The Real Story Behind Twitter’s Deadspin Take-Down Over Animated NFL Gifs

Twitter briefly disabled the account of the Gawker-owned sports blog Deadspin late Monday afternoon as a reaction to numerous copyright take-down requests from the NFL. Twitter went on to reinstate Deadspin’s account a few hours later, but the action prompted a heated debate about copyright and fair use, with internet users and even celebrities like Keith Olberman rushing to Deadspin’s defense.

Many mused that a deal Twitter struck with the NFL earlier this year may have been behind the company’s decision to disable Deadspin’s account. However, the reality seems a lot more prosaic.

The account in question disappeared from Twitter some time Monday afternoon. Soon after, Gawker’s managing editor Lacey Donohue took to Twitter to say the take-down seemed to related to the NFL, and Gawker’s social media expert Terron Moore told reporters that the NFL sent Twitter 18 DMCA take-down notices over animated Gifs of NFL game highlights.

An NFL spokesperson confirmed that the league sent those take-down notices when contacted by Variety, but said that it didn’t request the removal of the account: “The NFL sent routine notices as part of its copyright enforcement program requesting that Twitter disable links to more than a dozen pirated NFL game videos and highlights that violate the NFL’s copyrights. We did not request that any Twitter account be suspended,” she said via email.

A Twitter spokesperson told Variety that the company doesn’t comment on specific take-down requests, and instead pointed Variety to Twitter’s Terms of Service, which state that “Twitter will (…) terminate a user’s account if the user is determined to be a repeat infringer.”

The removal of the account immediately led to an emotional discussion about copyright and fair use on Twitter, with some musing that a deal Twitter struck with the NFL his summer may have prompted the company to remove Deadspin’s account. Celebrity sportscaster and political pundit Keith Olbermann even went as far as to threaten to leave Twitter over the affair. Olbermann went on to hand over his Twitter account to Deadspin’s editors, who went on to use his account to tweet to their stories.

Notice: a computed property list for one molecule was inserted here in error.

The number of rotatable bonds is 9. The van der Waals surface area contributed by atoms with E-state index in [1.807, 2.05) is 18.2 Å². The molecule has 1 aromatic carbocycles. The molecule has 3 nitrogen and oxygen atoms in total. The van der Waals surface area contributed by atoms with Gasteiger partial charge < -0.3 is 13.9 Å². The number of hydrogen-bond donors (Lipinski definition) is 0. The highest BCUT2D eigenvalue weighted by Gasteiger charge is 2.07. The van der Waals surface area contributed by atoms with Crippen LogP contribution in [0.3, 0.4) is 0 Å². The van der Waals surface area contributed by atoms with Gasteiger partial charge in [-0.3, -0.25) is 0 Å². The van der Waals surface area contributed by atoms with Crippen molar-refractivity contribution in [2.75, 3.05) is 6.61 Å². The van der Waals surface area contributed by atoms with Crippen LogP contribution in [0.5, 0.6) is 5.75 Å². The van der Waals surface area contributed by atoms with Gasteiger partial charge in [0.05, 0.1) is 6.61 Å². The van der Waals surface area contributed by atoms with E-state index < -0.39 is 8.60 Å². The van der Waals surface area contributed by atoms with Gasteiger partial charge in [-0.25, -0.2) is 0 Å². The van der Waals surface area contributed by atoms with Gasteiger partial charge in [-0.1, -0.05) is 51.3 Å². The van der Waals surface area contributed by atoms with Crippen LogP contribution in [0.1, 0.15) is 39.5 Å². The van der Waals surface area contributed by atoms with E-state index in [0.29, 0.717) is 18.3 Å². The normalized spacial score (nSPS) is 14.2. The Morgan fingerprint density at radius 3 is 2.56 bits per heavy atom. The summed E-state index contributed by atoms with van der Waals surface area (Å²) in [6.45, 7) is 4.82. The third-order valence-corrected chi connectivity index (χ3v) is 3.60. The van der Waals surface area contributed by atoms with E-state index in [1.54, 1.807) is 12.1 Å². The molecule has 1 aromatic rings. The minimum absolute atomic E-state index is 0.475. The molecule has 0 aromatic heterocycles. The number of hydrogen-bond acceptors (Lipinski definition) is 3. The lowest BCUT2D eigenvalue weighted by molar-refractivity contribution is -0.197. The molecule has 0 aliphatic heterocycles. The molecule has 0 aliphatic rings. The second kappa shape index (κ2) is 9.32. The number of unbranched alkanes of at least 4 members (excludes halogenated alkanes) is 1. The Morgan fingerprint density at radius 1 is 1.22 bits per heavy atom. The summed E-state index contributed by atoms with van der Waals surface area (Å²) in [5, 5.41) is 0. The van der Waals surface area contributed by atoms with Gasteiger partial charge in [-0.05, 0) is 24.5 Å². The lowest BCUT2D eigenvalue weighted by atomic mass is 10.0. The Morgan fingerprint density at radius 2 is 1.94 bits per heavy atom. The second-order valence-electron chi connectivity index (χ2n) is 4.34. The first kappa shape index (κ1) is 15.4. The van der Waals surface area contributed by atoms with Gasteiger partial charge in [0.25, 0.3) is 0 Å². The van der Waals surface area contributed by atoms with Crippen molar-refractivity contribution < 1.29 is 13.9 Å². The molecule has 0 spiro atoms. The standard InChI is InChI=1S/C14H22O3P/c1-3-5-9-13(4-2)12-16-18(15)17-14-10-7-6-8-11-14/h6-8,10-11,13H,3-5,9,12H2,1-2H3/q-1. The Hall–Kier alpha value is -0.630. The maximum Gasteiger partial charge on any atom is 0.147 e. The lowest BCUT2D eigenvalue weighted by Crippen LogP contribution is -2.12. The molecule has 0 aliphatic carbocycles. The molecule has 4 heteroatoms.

However, it looks like the take-down was a bit less nefarious than some may assume. Variety got its hands on one of the take-down notices sent to Twitter, which turns out isn’t coming directly from the NFL. Instead, it got sent by NetResult Solutions, a London-based copyright infringement company owned by Thomson Reuters that got hired by the league to scour the internet for what it deems infringing content.

Twitter then went on to disable the account, likely prompted by the amount of notices sent. A Twitter spokesperson wasn’t immediately available to explain whether these steps are automated or not.

Still, the whole episode raises bigger questions on whether short excerpts of videos, or animated Gifs that feature sports game highlights but no sound, are infringement, or covered by fair use. Sports leagues would like to argue that they own the rights for even for small excerpts,  but publishers like Gawker routinely argue that they have the right to republish these clips without permission.

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